Puppet Building Stitches You Need

Top 4 Puppet Building Stitches

Which stitch is best for hiding seams? Which is best for adding strength?  You can take your puppet build skills to the next level by knowing a variety of stitches and their uses.  Here are my top 4 hand stitches, and when I use them.

The Baseball Stitch is great for hiding fleece seams.  It might even be the mythical Muppet stitch that builder’s often discuss.  The puppet’s face seams on the front are the most important seams to hide in order for the audience not to notice them, so the baseball stitch is very handy there.  As a general rule, I sew most fleece seams using the baseball stitch unless I machine sew them for better strength (puppet fingers perhaps) or because machine sewing is faster and the seam won’t be seen (like on the torso).
To do the baseball stitch, place fleece fabric right sides together and push your needle through the wrong side of the sandwiched fabric from the side facing you and pull the needle out the back.  The first and last stitches are the only ones entered from the wrong side so you can hide your knot.  For the remaining stitches you will enter the fabric from the right side of the fleece and exit out the wrong side.  You then enter the right side of the alternate fleece piece and out it’s wrong side.  It will visually resemble the stitches on a baseball and the motion of the needle through the fabric is like a figure 8 as you weave and bop through alternating sides.  Keep stitches about 1/8” (3mm) apart and 1/8” (3mm) from the seam edge.

The Whip Stitch may be a little easier for some since it’s used more frequently in other applications outside of puppet building.  It’s the basic stitch I use for sewing fur seams since seams are hidden naturally within the nap of the fur and the whipstitch can be done a little faster than the baseball stitch. Place fleece right sides together and push your needle through the wrong side of the sandwiched fabric from the side facing you and pull the needle out the back.  Put your needle in about 1/8” away from your last stitch and push this through from front to back like the last stitch.  Keep repeating.  The stitches should be about 1/8” away from the seam edge.  This is similar to the baseball stitch.  In contrast to the more complex needle motion of the baseball stitch, the whip stitch threading looks more like the spine of a spiral notebook as rotates around in a spiral motion along the edge.  If your seam needs extra strength, you can add a few “locks” now and then by doing a locking stitch (described on next page) every once in a while, say every four stitches.  This includes areas which carry more weight or get extra strain with use.  Seams like the neck should be sewn with the locking whip stitch exclusively for this reason.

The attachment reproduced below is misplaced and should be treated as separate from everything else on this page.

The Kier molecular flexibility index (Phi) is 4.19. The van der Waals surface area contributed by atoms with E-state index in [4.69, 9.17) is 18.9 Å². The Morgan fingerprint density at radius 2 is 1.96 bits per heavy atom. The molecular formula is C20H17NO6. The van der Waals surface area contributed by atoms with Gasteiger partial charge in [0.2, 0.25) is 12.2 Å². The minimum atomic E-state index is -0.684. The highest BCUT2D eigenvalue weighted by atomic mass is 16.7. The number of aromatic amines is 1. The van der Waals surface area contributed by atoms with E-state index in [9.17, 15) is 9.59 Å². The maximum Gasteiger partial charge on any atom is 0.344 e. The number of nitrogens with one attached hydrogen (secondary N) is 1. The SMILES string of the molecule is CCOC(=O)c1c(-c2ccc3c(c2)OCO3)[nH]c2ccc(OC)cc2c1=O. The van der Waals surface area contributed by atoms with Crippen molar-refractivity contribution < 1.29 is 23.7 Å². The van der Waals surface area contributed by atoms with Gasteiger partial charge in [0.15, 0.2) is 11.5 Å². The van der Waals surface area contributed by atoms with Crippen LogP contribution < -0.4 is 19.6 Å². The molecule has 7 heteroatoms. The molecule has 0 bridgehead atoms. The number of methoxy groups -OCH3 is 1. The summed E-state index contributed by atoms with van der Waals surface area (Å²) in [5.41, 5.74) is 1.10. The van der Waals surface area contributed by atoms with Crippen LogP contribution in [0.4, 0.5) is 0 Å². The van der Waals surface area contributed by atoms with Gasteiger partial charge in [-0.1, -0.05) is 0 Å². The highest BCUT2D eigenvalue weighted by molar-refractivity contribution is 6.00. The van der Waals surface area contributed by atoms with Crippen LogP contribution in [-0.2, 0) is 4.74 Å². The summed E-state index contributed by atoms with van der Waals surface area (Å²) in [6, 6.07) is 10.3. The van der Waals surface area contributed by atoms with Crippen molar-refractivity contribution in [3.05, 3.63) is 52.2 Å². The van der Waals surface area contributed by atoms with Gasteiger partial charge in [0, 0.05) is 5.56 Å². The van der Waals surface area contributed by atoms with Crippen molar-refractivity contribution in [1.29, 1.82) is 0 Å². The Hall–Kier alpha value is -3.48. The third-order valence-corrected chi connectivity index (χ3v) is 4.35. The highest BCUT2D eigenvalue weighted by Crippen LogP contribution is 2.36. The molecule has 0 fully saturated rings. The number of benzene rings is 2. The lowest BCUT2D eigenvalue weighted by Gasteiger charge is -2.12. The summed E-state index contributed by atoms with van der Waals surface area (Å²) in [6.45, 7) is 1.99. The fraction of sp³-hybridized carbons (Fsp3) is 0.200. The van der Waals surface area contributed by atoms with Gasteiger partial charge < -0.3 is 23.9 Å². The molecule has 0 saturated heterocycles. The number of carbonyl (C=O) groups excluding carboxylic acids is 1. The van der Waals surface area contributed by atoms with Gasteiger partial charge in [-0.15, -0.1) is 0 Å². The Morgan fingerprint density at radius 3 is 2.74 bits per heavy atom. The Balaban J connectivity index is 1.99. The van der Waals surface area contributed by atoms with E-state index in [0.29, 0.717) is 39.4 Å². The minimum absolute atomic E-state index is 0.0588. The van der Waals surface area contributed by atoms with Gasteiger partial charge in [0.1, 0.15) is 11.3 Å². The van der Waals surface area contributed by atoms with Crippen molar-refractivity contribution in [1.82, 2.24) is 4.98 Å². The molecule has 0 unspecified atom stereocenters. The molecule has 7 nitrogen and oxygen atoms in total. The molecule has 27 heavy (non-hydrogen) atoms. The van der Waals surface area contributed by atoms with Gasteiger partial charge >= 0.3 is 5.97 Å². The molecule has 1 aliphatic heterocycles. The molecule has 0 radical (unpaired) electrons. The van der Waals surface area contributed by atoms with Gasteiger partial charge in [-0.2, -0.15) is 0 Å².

The Locking Whip Stitch is just like the whip stitch except that you lock each stitch to add extra strength.  To lock your stitch, you pull the thread for your stitch incompletely leaving a loop where it failed to close fully.  You thread your needle one or more times through the loop before pulling the stitch closed.  This makes a little knot to keep the stitch tight.  This stitch is great for the head to body join to add extra stretch on a join that gets pulled by the weight of the body over time.  It’s also great for sewing the mouthsuede into the head fleece so your stitches are tight without any loose loops that might show up visibly in the mouth interior when the head is turned and glued in. You can tell the stitch is tight if you hear a little squeak as you tug or if you feel tension in the thread at the end of your pull.  I used to HATE hand sewing with a passion when I was young.  Now I love it.  It’s relaxing, and I can do it fast and without much thought.  This comes with practice.

The Ladder Stitch is another seam hiding stitch for fleece or fur, but is a stand out among the other stitches because it’s done from the right side like the baseball stitch, but can be used in circumstances when you can’t access the back and sew with right sides together.  This is perfect for sewing up the final seam on the center back of the head or torso after fitting the foam inside and you are left with a gap to close.  It can also be used to close up the gap on a freshly stuffed limb.  You can sew the fur wigging on a humanoid puppet or in the case of this pattern, the little chin goatee on the dragon.  I also sewed the eye bags under the old ice dragon’s eyes using the ladder stitch before popping the eye domes on.  It cleverly curls the raw edge under as you sew.
Pull your needle up from the wrong side to hide your knot back there.  Then you work from the right side exclusively.  Take a tiny stitch from one side and then another stitch on the other side, each stitch close to the seam edge (roughly 3mm or 1/8”).  The stitches are alternated back and forth between sides making the thread look like rungs on a ladder.  After about 4-5 stitches, pull the thread taut to close up the seam.  It’s fun to watch the gap disappear like magic.  Do a locking whipstitch at the end of your seam to finish.

Is there another stitch you like?  Perhaps a running stitch to gather?  Let me know in the comments below.

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